What have we done?
- Helped Established one of the country’s most successful wildlife habitat protection and outdoor recreation programs in the country as a founding member of the Washington Wildlife and Recreation Coalition.
- Built a nationally award-winning Teaming with Wildlife Coalition in Washington State, helping to bring Federal resources to our state’s Department of Fish and Wildlife.
- Influenced the management and conservation of our state’s wolves, sage grouse, mule deer, Canadian Lynx and numerous other species by working on state advisory panels, engaging resource managers and providing comments on legislation.
- Developed and Operate the state’s most comprehensive outdoor education program for Women. Washginton Outdoor Women (WOW) has provided outdoor skills training for over 1200 women.
- Helped Protect critical wildlife habitat in other states: WWF commonly weighs in on important natural resource issues when the threat to those resources represent a significant loss to regional and national biodiversity. We are opposed to the Pebble mine proposed for Alaska's Britol Bay and we recently voiced our opposition to the sale of 70,000 acres of the Tongass National Forest in Southeast Alaska.
Where they're biting, where they're not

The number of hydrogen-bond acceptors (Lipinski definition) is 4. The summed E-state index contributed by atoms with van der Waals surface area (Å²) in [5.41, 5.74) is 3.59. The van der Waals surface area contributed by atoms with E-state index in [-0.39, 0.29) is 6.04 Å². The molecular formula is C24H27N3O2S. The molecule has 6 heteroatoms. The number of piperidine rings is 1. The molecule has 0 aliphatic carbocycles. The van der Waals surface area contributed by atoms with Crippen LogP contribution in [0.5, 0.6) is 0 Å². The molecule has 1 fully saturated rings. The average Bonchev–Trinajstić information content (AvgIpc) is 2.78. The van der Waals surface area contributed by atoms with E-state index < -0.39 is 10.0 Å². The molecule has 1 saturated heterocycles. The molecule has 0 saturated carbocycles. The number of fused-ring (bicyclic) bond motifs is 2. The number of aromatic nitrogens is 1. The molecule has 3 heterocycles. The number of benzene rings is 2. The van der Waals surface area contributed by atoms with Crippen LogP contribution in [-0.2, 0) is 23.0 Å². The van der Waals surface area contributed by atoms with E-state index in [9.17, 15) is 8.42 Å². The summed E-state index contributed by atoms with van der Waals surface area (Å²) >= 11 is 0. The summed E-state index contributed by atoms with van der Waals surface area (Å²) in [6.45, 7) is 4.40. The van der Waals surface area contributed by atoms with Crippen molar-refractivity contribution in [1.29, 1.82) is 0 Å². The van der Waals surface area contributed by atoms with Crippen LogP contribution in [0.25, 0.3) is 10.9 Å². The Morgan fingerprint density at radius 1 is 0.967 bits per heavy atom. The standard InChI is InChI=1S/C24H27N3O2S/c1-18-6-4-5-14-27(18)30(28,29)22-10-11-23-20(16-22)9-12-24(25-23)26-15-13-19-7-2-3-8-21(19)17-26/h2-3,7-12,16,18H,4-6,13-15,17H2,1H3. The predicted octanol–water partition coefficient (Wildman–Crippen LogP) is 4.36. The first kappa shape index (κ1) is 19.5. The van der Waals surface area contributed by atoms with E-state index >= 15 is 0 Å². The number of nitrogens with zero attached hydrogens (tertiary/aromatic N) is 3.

This is an interactive map that shows the best and worst places to cast a line in Washington state. It's usually updated on Mondays and Thursdays. View Larger Map
Outpeople: Matt Seaton follows family bloodline into fly fishing industry - Thu, 01 Dec 2016 PST
â€śFishynessâ€ť is a gene that just runs in the Seaton family.
Former Marysville tannery fined $120,000 for dangerous waste violations
A former leather tannery faces $120,000 in state environmental penalties for improperly managing and illegally storing dangerous waste at its facility in Marysville. Some of the waste presented risks of fires or explosions. Read more....
King County and Seattle to pay fines for sewer overflow violations
King County and Seattle will pay separate penalties to the state Department of Ecology and U.S. Environmental Protection Agency (EPA) for violating certain combined sewer overflow (CSO) provisions of their water quality permits with the state. Read more....